This is the first of a few series of essays I plan to write. First, we must establish context. For the events I will later describe to make sense, you must have a sense of the stage on which it played. Only my classmates will likely recognize this, because there came a time when I flushed my past. Completely and thoroughly, and not just once. After fifteen years, my husband knows more than anyone about my life between eight and twenty-two, and he would be hard pressed to fill a page. If I go into detail it’s because people who know me now must surely have difficulty imagining me running around outdoors barefoot, riding horses and feeding zebras and sometimes going days at a time without seeing or speaking to another person. As far as I know, only a handful of pictures have survived, but the good news is I was hella-cute.
Me, being cute.
I grew up in a small town in rural Missouri. Today, after a relative growth boom, their 2010 census shows a population of scarcely 300. In some ways, it was ideal for a quiet child (I was really, really quiet once!) and I was sheltered from a lot of the rage and danger of the mid-80s. For those of you who remember, there was a lot of rage and danger to be had. My graduating class was fewer than thirty, and most of them are like extended family to this day. We don’t see each other often; when we get together it’s pure magic. There is nothing quite as frightening and rewarding as sitting in a roomful of people who knew you when you were young.
But it’s not all like a scene from Mayberry. Just like books and movies enjoy pointing out, a lot goes on behind the scenes of a small town. Husbands and wives enjoyed plenty of afternoon delight, just not always with their own spouse. Occasionally, a misdemeanor would shake things up for a while. Gossip constantly buzzed through the phone lines, and about every five years a major scandal would break and give the busybodies fuel to get them through the dry spells when everyone behaved themselves. The worst things I have ever heard uttered about a person were said in a country church after services. Wrapped in empty phrases such as “bless her heart” and “I’ll pray for him” were words that could (and would, as you’ll soon see) destroy lives. To this day, I fear nothing like I fear a scary old church biddy. You know the one. Built like a tank, with the disposition of a viper and an ever-present King James Bible. Believe you me, there is none of that watered-down “friendly English version” shit for the old school soul warriors. You say your thous and begats and are damned grateful for the opportunity, can I get an amen?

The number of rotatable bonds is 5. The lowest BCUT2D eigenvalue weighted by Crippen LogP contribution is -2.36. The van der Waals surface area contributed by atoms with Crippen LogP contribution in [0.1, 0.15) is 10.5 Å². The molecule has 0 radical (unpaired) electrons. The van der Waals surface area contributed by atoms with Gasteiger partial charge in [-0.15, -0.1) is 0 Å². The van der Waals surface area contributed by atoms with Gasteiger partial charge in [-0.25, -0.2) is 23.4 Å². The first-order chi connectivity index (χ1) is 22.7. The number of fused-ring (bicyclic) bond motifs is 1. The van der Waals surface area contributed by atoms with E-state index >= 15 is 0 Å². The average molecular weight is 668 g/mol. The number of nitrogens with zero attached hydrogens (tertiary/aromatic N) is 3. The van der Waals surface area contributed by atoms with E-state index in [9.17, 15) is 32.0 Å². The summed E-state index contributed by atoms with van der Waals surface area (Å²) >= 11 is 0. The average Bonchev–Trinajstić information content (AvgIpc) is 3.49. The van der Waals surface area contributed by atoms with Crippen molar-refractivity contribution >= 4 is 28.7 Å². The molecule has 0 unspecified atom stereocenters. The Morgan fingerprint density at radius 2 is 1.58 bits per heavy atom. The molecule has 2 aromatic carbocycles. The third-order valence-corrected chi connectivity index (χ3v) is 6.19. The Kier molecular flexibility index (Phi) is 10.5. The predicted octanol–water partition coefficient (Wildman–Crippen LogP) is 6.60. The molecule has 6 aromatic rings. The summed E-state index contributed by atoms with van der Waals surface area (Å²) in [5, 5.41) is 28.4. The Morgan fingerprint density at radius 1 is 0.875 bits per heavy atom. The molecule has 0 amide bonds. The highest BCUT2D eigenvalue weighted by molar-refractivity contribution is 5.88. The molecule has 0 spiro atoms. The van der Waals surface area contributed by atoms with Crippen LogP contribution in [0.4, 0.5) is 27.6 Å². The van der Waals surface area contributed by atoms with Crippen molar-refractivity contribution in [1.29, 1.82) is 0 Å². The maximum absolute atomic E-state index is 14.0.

Everything I needed to know about small town life was revealed at the advanced age of eight. I recall being asked to step into the hall in third grade. There was no meeting room in those days, you stepped out into the hallway and your classmates speculated wildly about what was being said just a few feet away. God bless the child who had the fortune of making a trip to the restroom at such times, and having a legitimate excuse to overhear a keyword or crucial facial expression that revealed what was happening. Anyway, scalded with shame, I learned that I wasn’t in trouble but my reading habits were a concern. We were tasked with writing a short story about a kitchen. The boys turned in stories of sandwiches because they had no idea what goes on in a kitchen. Girls turned in stories of baking cookies, watching mother season her pot roast or dreaming about her future husband. I wrote about a haunted can opener that killed everyone that tried to open the last can of soup in the house. This alarmed my teacher, and my eight-year-old self tried to explain. It wasn’t that I was crazy, I said with a big crazy smile, it was that I read this awesome book and wanted to try out something like it. It was Salem’s Lot by Stephen King. I enjoyed creating something that could never be real, but make you feel something exciting, but I didn’t have the words yet to make my point.
“Okay,” said the principal, a kind man who had a relatively cheerful approach to a thankless job. “We were worried because…” Then the room got quiet and heavy, the way rooms do right before shit hits the fan.
“Because what?” I asked, not sure what he meant. Even at eight, I was not stupid; I knew something was coming. He knew something I didn’t. And that, dear friends, is my earliest lesson in small town life. The first time I remember looking outside of what I knew and viewing my hometown as a social construct, I learned a painful and shocking lesson: often, not only do they know your business as well as you do, but they can know it better.
But that’s yet another story. I’ll tell it soon.
Sneak Peek for next time:
Family History: Just The Fun Stuff